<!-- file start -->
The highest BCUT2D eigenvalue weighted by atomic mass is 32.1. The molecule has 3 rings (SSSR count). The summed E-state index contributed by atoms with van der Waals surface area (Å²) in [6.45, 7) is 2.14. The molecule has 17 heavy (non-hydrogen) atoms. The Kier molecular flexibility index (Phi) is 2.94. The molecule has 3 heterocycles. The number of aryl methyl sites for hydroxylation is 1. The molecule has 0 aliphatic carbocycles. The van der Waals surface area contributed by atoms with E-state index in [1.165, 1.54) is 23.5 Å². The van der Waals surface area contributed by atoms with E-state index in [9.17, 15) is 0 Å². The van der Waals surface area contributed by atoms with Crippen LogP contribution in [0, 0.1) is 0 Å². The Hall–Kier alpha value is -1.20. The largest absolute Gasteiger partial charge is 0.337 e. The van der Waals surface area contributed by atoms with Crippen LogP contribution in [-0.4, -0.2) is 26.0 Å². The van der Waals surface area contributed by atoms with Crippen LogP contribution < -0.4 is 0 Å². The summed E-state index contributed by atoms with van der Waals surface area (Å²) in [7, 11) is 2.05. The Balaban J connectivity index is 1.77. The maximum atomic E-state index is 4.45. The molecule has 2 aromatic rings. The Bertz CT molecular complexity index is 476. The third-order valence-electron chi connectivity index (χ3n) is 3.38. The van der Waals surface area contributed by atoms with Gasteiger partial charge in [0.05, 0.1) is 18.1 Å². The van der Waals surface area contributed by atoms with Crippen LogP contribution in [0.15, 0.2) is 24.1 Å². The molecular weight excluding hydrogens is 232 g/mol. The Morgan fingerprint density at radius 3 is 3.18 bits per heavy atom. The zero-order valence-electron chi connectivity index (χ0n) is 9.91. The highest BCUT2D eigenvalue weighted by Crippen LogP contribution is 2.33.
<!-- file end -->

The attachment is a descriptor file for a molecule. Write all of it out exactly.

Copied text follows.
The highest BCUT2D eigenvalue weighted by atomic mass is 32.1. The molecule has 3 rings (SSSR count). The summed E-state index contributed by atoms with van der Waals surface area (Å²) in [6.45, 7) is 2.14. The molecule has 17 heavy (non-hydrogen) atoms. The Kier molecular flexibility index (Phi) is 2.94. The molecule has 3 heterocycles. The number of aryl methyl sites for hydroxylation is 1. The molecule has 0 aliphatic carbocycles. The van der Waals surface area contributed by atoms with E-state index in [1.165, 1.54) is 23.5 Å². The van der Waals surface area contributed by atoms with E-state index in [9.17, 15) is 0 Å². The van der Waals surface area contributed by atoms with Crippen LogP contribution in [0, 0.1) is 0 Å². The Hall–Kier alpha value is -1.20. The largest absolute Gasteiger partial charge is 0.337 e. The van der Waals surface area contributed by atoms with Crippen LogP contribution in [-0.4, -0.2) is 26.0 Å². The van der Waals surface area contributed by atoms with Crippen LogP contribution < -0.4 is 0 Å². The summed E-state index contributed by atoms with van der Waals surface area (Å²) in [7, 11) is 2.05. The Balaban J connectivity index is 1.77. The maximum atomic E-state index is 4.45. The molecule has 2 aromatic rings. The Bertz CT molecular complexity index is 476. The third-order valence-electron chi connectivity index (χ3n) is 3.38. The van der Waals surface area contributed by atoms with Gasteiger partial charge in [0.05, 0.1) is 18.1 Å². The van der Waals surface area contributed by atoms with Crippen LogP contribution in [0.15, 0.2) is 24.1 Å². The molecular weight excluding hydrogens is 232 g/mol. The Morgan fingerprint density at radius 3 is 3.18 bits per heavy atom. The zero-order valence-electron chi connectivity index (χ0n) is 9.91. The highest BCUT2D eigenvalue weighted by Crippen LogP contribution is 2.33.